Dark also weaves several central Christian principles into the book: the need for community, the relational aspect of religion, and how it’s for everyone. I concur with these points — community is an integral part of Christianity, going hand-in-hand with its relational aspect. In fact, Christianity serves a triune God who, in His very being, is a representation of perfect community. You cannot ignore the relational aspect of the faith because its entire foundation is a God who is relational — a Father, Son, and Holy Spirit coexisting together in flawless unity. To deny that aspect is to undermine a pillar of the faith. Dark recognizes this much, spending an entire chapter imploring people to recognize the importance that community has in our life. He captures this in the phrase “chother,” a shortening of “each other.” Our chother — our family, our community — is the iron that sharpens iron.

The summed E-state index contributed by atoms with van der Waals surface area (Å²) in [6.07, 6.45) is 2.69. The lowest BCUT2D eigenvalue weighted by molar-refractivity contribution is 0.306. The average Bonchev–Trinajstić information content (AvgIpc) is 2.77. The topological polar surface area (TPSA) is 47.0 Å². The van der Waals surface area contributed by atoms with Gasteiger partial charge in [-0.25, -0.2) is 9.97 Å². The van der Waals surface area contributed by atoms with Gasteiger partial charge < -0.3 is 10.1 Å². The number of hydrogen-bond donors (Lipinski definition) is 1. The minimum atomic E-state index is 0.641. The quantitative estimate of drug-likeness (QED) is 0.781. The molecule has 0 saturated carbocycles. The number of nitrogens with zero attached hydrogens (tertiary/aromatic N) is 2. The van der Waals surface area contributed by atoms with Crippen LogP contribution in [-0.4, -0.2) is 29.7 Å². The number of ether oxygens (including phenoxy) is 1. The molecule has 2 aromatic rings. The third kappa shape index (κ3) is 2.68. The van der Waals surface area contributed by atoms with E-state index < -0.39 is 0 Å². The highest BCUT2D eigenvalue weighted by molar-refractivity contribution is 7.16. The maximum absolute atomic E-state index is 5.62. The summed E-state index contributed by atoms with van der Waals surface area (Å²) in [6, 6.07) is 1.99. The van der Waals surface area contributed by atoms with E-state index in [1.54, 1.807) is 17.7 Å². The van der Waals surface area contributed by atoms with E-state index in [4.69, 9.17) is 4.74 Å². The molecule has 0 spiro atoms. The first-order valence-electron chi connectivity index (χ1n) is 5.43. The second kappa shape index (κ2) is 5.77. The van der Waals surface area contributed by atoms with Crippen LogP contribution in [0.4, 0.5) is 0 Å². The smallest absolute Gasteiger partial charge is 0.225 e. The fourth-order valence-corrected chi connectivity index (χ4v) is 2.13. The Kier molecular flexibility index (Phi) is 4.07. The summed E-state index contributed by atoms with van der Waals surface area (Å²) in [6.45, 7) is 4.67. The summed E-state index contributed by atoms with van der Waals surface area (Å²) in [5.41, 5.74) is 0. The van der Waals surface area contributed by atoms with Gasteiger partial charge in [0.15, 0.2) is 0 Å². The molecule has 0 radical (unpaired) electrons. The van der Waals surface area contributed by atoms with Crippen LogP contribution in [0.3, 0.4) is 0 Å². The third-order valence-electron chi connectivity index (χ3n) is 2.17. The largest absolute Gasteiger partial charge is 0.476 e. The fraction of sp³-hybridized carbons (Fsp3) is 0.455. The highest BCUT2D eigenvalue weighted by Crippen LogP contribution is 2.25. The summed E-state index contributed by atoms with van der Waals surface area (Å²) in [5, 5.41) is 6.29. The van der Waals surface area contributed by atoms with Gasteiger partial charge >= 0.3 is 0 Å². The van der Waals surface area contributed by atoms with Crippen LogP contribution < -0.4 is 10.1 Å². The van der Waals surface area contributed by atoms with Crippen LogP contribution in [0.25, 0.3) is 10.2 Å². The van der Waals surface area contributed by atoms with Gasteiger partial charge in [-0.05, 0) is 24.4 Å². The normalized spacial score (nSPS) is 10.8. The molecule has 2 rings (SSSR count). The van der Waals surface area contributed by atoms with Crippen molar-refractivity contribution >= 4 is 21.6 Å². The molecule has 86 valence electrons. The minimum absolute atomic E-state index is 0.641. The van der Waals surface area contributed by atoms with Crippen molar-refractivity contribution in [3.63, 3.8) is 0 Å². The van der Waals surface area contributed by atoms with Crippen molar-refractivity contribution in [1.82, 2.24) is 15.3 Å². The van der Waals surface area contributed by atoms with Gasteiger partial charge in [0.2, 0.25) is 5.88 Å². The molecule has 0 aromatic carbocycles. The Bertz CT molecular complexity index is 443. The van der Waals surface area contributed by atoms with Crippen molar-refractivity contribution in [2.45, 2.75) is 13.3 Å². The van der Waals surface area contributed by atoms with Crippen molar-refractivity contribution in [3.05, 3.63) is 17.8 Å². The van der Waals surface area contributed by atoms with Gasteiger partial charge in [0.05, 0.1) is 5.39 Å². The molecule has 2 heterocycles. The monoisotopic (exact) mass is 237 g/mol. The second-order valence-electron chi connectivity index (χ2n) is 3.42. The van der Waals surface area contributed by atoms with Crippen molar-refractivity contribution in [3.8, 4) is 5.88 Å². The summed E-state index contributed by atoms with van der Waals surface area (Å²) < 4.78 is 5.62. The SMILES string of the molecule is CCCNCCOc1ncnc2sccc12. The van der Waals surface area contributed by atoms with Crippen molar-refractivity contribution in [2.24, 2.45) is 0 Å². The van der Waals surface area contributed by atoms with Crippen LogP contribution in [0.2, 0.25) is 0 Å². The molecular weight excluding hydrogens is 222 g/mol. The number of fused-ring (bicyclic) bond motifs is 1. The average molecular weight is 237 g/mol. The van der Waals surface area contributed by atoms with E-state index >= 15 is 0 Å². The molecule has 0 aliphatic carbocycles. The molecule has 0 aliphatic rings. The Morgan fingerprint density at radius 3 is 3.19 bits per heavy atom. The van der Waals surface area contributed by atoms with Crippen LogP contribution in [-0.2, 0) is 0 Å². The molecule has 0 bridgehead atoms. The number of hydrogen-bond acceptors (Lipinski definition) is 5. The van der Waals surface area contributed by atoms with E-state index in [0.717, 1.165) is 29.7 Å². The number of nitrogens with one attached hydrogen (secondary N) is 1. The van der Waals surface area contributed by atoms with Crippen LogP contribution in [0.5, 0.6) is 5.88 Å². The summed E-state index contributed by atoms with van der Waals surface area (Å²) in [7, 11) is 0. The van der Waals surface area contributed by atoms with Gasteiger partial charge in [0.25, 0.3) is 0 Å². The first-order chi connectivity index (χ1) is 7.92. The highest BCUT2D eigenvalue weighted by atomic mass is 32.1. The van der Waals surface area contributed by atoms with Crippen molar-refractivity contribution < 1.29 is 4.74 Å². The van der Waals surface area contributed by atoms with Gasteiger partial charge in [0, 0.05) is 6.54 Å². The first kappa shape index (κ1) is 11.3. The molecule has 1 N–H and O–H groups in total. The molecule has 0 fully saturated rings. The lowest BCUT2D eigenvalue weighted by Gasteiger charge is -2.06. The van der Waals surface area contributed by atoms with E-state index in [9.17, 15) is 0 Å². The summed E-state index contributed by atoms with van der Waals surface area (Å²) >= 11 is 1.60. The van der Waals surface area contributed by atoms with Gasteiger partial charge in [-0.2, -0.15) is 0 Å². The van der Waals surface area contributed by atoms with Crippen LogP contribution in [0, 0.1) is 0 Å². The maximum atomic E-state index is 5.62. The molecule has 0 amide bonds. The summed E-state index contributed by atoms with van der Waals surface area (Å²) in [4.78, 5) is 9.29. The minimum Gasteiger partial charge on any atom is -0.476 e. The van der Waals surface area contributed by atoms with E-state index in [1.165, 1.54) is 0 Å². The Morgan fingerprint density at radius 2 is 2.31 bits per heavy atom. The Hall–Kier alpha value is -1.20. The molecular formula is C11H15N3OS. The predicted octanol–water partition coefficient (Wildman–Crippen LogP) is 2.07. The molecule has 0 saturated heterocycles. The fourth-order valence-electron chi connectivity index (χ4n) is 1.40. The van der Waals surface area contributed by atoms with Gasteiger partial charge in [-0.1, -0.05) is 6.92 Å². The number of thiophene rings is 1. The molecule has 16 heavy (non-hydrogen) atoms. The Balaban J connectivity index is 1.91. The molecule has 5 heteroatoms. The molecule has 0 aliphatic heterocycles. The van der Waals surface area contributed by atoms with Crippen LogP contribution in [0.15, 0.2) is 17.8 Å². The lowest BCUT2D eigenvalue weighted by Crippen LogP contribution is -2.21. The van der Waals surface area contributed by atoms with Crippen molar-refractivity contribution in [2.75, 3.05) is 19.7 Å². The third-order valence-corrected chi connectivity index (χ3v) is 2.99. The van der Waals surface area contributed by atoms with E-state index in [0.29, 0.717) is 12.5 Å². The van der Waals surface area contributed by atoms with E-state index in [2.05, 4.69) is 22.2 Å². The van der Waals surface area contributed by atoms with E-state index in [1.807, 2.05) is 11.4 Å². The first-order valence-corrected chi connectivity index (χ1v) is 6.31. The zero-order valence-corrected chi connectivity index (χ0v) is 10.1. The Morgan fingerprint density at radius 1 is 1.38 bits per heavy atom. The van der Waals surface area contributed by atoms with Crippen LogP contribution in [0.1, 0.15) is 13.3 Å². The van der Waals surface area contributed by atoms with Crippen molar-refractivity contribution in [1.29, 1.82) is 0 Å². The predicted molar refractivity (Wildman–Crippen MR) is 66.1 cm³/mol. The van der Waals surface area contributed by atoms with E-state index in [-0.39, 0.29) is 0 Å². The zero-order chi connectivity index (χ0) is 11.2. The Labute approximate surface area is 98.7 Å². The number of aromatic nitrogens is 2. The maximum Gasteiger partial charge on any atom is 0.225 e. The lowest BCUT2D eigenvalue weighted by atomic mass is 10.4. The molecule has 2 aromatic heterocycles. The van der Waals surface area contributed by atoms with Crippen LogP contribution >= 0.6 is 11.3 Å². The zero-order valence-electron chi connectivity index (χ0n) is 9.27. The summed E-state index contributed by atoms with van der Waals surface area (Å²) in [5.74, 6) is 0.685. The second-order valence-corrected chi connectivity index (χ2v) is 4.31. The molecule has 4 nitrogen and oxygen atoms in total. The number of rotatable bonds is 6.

While Dark offers a thorough motivation of community as a basic human need, he fails to tie it directly to Christianity. Dark acknowledges that community is a universal necessity, not only for people of faith but for all of humanity. In the words of Dark “everyone needs at least one of two people asking them to tell them specifically how they’re doing in this unfolding tale” (Dark 114). Indeed, this key principle of Christianity is for everyone, but Dark stops short of explicitly connecting it Christianity. This point could have been made by explaining that the principles were laid into place by an intelligent, intentional God who knew His creation would need each other and, ultimately, would need Him. Dark acknowledges a deep desire for meaning within us and that “the idea that any of us can have our meaning alone…is a death-dealing delusion”(Dark 139). However, he never brings his point full circle by mentioning where this deep desire came from. I read all the way to the end of the book expecting Dark to draw this connection, but he failed to address it entirely.